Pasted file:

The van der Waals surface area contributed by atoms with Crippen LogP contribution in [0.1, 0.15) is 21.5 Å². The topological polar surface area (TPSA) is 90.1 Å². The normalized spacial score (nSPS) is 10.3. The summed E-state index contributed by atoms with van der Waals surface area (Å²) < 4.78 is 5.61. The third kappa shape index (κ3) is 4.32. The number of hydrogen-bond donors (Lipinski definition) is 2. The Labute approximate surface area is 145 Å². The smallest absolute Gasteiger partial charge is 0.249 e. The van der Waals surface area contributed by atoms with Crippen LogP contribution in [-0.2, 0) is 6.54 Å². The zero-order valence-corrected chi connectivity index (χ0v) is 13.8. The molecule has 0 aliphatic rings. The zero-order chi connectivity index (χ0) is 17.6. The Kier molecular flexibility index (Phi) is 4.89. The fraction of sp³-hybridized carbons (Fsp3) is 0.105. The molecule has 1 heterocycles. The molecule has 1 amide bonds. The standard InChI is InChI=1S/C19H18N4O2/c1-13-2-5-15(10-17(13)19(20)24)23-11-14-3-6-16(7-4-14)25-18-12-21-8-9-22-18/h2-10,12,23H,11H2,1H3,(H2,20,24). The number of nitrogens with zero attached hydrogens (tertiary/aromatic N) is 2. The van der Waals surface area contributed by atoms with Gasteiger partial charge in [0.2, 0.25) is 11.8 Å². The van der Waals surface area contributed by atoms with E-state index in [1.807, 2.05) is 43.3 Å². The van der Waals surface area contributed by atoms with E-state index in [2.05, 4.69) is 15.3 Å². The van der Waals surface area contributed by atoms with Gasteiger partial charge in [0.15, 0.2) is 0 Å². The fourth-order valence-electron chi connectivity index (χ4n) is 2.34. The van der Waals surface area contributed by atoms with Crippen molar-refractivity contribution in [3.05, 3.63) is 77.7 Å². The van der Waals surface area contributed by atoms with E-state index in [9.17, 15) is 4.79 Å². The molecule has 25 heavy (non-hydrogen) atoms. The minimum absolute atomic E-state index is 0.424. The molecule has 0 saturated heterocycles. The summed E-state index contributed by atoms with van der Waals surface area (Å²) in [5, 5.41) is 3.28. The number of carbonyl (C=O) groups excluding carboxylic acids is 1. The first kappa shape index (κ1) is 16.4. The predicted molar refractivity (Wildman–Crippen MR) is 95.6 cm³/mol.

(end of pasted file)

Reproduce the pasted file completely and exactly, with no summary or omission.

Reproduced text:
The van der Waals surface area contributed by atoms with Crippen LogP contribution in [0.1, 0.15) is 21.5 Å². The topological polar surface area (TPSA) is 90.1 Å². The normalized spacial score (nSPS) is 10.3. The summed E-state index contributed by atoms with van der Waals surface area (Å²) < 4.78 is 5.61. The third kappa shape index (κ3) is 4.32. The number of hydrogen-bond donors (Lipinski definition) is 2. The Labute approximate surface area is 145 Å². The smallest absolute Gasteiger partial charge is 0.249 e. The van der Waals surface area contributed by atoms with Crippen LogP contribution in [-0.2, 0) is 6.54 Å². The zero-order valence-corrected chi connectivity index (χ0v) is 13.8. The molecule has 0 aliphatic rings. The zero-order chi connectivity index (χ0) is 17.6. The Kier molecular flexibility index (Phi) is 4.89. The fraction of sp³-hybridized carbons (Fsp3) is 0.105. The molecule has 1 heterocycles. The molecule has 1 amide bonds. The standard InChI is InChI=1S/C19H18N4O2/c1-13-2-5-15(10-17(13)19(20)24)23-11-14-3-6-16(7-4-14)25-18-12-21-8-9-22-18/h2-10,12,23H,11H2,1H3,(H2,20,24). The number of nitrogens with zero attached hydrogens (tertiary/aromatic N) is 2. The van der Waals surface area contributed by atoms with Gasteiger partial charge in [0.2, 0.25) is 11.8 Å². The van der Waals surface area contributed by atoms with E-state index in [1.807, 2.05) is 43.3 Å². The van der Waals surface area contributed by atoms with E-state index in [2.05, 4.69) is 15.3 Å². The van der Waals surface area contributed by atoms with Gasteiger partial charge in [0.15, 0.2) is 0 Å². The fourth-order valence-electron chi connectivity index (χ4n) is 2.34. The van der Waals surface area contributed by atoms with Crippen molar-refractivity contribution in [3.05, 3.63) is 77.7 Å². The van der Waals surface area contributed by atoms with E-state index in [9.17, 15) is 4.79 Å². The molecule has 25 heavy (non-hydrogen) atoms. The minimum absolute atomic E-state index is 0.424. The molecule has 0 saturated heterocycles. The summed E-state index contributed by atoms with van der Waals surface area (Å²) in [5, 5.41) is 3.28. The number of carbonyl (C=O) groups excluding carboxylic acids is 1. The first kappa shape index (κ1) is 16.4. The predicted molar refractivity (Wildman–Crippen MR) is 95.6 cm³/mol.